The Language of Letters

Standard

“I have only made this letter longer because I have not had the time to make it shorter.”
(Letter 16, 1657)”
Blaise Pascal, The Provincial Letters

Letters

These past weeks as I considered language as a conduit for communication, I came across some old letters, cards and notes that I have kept over the years. I found the first birthday card that I received that mentioned age.  As I looked at all of the signatories I recalled my surprise that others had identified my transition before me.   How had thirty come so soon?

Letters are more than a record of a long distance conversation. As John Donne once wrote, “More than kisses, letters mingle souls.” Whether they are scribbles of a pen or the faded print of a manual typewriter, letters are the remnants of relationships between lovers, parents and children, sisters, brothers, friends, or colleagues.  They bear witness to a moment of historical significance between the sender and receiver.  Letters are the stories of people’s lives, of their hopes and dreams, of their achievements and failures.  Most of all, they are the narratives of humanity.  Letters season our history and biographies with vibrant detail, allowing us to experience what will never be again.  Voices long silent come alive as if the writers themselves were sitting across the table or in the opposite armchair.

In the coming days, I want to explore the language of letters within the context of words and actions.

“Because thou writest me often, I thank thee … Never do I receive a letter from thee, but immediately we are together.”
― Lucius Annaeus Seneca, Letters from a Stoic

A Chief Speaks

Standard

“What treaties that the whites have kept, that the red man broken?
Not one.
What treaties that the white man gave to us they kept?
Not one.” 

 Sitting Bull

 Sitting Bull

Sitting Bull, a Hunkpapa Lakota Sioux, is recognized by many as the most powerful of all First Nation leaders.  Born in 1831 in Grand River, South Dakota, his destiny was to become a holy man and tribal chief during a time of great upheaval.  As a young boy, he wanted to emulate his warrior father, Returns-Again, but he lacked the aptitude for martial endeavours.  As a consequence, he was given the nickname, “Slon-he or “Slow.” That changed dramatically when Sitting Bull felled his first buffalo at the age of ten.    His name became Tatanka-Iyotanka, a Lakota name describing a buffalo bull sitting on its haunches.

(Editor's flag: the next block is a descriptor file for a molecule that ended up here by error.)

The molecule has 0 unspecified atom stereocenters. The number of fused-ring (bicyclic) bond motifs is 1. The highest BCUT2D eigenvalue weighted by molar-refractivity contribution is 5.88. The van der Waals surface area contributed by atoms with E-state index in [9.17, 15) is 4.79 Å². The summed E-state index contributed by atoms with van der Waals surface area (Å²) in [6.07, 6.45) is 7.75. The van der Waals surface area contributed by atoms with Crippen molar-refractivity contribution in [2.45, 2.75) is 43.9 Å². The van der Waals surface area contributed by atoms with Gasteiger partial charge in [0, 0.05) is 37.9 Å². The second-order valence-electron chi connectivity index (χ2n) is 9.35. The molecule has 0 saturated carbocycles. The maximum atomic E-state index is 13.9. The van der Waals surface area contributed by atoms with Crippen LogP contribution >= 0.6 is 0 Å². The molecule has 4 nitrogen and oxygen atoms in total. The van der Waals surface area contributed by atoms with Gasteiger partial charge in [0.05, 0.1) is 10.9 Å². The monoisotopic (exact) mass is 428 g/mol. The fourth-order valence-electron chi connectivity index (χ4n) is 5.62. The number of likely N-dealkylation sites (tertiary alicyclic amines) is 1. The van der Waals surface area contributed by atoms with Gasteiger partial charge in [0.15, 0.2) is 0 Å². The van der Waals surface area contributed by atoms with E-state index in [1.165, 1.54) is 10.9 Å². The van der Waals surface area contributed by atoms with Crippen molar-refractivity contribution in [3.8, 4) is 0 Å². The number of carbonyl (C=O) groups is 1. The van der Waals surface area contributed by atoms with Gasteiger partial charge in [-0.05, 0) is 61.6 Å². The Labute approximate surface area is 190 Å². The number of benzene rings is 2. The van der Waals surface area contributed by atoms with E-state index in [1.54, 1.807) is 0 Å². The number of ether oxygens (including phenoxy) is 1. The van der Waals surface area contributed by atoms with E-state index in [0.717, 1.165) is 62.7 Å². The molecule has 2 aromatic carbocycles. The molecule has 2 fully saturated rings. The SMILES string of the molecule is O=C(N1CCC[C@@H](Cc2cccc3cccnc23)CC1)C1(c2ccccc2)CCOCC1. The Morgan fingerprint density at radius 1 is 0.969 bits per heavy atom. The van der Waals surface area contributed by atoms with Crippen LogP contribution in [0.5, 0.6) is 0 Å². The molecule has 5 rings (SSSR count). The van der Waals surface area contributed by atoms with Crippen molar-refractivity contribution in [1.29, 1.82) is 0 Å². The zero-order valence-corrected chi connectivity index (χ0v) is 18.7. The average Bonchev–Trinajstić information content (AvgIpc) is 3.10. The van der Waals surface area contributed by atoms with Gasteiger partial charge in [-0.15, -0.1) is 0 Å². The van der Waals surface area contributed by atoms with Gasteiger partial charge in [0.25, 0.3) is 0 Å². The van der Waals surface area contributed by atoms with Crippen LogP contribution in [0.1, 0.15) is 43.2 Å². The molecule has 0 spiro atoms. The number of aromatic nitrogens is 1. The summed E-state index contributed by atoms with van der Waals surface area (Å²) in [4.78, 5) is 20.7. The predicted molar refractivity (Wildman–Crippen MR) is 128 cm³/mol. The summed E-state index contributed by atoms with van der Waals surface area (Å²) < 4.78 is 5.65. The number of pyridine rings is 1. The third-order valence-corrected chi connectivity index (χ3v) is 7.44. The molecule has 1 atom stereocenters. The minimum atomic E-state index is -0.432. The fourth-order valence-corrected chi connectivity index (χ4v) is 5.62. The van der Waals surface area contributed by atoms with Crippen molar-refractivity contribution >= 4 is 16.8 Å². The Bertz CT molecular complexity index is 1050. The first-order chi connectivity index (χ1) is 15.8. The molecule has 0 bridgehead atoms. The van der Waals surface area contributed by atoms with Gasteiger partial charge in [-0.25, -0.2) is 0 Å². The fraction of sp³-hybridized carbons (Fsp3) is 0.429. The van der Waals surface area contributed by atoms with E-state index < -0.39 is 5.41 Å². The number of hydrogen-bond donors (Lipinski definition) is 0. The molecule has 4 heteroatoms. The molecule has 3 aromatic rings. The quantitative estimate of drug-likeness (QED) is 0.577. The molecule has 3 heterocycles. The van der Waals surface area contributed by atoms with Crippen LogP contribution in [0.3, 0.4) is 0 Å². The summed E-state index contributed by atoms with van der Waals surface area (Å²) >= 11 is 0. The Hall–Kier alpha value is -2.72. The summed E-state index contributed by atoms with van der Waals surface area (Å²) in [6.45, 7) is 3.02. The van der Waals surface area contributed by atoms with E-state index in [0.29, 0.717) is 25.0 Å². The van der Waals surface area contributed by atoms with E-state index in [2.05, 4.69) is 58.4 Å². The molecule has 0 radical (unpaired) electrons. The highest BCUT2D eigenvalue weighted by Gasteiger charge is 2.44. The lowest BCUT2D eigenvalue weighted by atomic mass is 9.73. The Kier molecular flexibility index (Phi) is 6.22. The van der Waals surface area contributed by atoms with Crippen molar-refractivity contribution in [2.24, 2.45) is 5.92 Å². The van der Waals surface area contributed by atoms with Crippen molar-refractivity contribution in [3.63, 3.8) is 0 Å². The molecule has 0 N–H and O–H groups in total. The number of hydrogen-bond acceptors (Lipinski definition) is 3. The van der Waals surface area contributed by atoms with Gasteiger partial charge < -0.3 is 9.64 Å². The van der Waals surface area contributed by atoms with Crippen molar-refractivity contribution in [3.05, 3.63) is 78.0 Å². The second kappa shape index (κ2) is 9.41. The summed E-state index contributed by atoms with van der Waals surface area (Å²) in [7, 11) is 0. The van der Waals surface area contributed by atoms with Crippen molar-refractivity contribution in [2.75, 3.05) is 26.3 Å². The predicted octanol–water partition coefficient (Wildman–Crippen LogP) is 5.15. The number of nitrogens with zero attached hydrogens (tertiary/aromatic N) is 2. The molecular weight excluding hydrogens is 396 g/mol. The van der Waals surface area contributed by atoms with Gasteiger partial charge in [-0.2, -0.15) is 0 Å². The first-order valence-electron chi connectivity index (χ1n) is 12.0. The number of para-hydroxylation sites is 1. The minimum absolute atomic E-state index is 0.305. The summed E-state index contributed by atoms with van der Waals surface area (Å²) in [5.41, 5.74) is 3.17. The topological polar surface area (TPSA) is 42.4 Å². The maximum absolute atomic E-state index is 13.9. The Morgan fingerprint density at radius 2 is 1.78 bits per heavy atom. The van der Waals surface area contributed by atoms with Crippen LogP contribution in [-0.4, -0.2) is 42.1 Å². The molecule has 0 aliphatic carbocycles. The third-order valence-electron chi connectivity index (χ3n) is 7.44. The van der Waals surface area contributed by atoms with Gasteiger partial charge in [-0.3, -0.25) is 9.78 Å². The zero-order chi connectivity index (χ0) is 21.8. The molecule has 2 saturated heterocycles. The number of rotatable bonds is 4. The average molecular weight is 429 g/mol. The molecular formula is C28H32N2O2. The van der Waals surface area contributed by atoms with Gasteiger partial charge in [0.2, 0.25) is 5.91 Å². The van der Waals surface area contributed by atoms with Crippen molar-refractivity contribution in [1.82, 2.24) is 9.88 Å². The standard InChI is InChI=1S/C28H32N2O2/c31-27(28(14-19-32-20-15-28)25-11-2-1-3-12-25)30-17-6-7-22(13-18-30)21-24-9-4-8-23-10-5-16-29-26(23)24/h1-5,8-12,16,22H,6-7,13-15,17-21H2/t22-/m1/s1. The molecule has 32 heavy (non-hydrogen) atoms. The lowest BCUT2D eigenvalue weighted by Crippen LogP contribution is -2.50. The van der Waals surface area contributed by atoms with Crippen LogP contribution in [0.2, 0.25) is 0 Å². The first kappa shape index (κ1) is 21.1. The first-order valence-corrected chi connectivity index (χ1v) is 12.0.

Sitting Bull was a guardian of his people; he recognized that their tribal ways would be forever changed by the ever forward movement of pioneers moving west.  He said, “Let us put our minds together and see what life we can make for our children.” His life was a testament to courage and determination in the presence of hardship.  He travelled many miles across the plains and into Canada in his search to find a place for his people to live in peace.

Wherever he went, Sitting Bull left his indelible mark. James Morrow Walsh, commander of the North West Mounted Police, became Sitting Bull’s life-long friend.   Chief Crowfoot of the Blackfoot nation, an old and powerful enemy, accepted Sitting Bull’s offer to smoke the Peace-Pipe.  On leaving Canada, Sitting Bull joined Buffalo Bill Cody’s Wild West Show and adopted Annie Oakley as a daughter, giving her the name “Little Sure Shot.”

“If the Great Spirit had desired me to be a white man, he would have made me so in the first place.”

 Sitting Bull

In the end, Sitting Bull sacrificed his life for his people. There were false rumours he would participate in the Ghost Dance, a sacred ceremony that would bring back together the living with the spirits of the dead to bring peace, prosperity and unity to the tribes across the land. On December 15, 1890, Sitting Bull was mortally wounded.

“Behold, my brothers, the spring has come; the earth has received the embraces of the sun and we shall soon see the results of that love! Every seed has awakened and so has all animal life. It is through this mysterious power that we too have our being and we therefore yield to our neighbours, even our animal neighbours, the same right as ourselves, to inhabit this land.” 

 Sitting Bull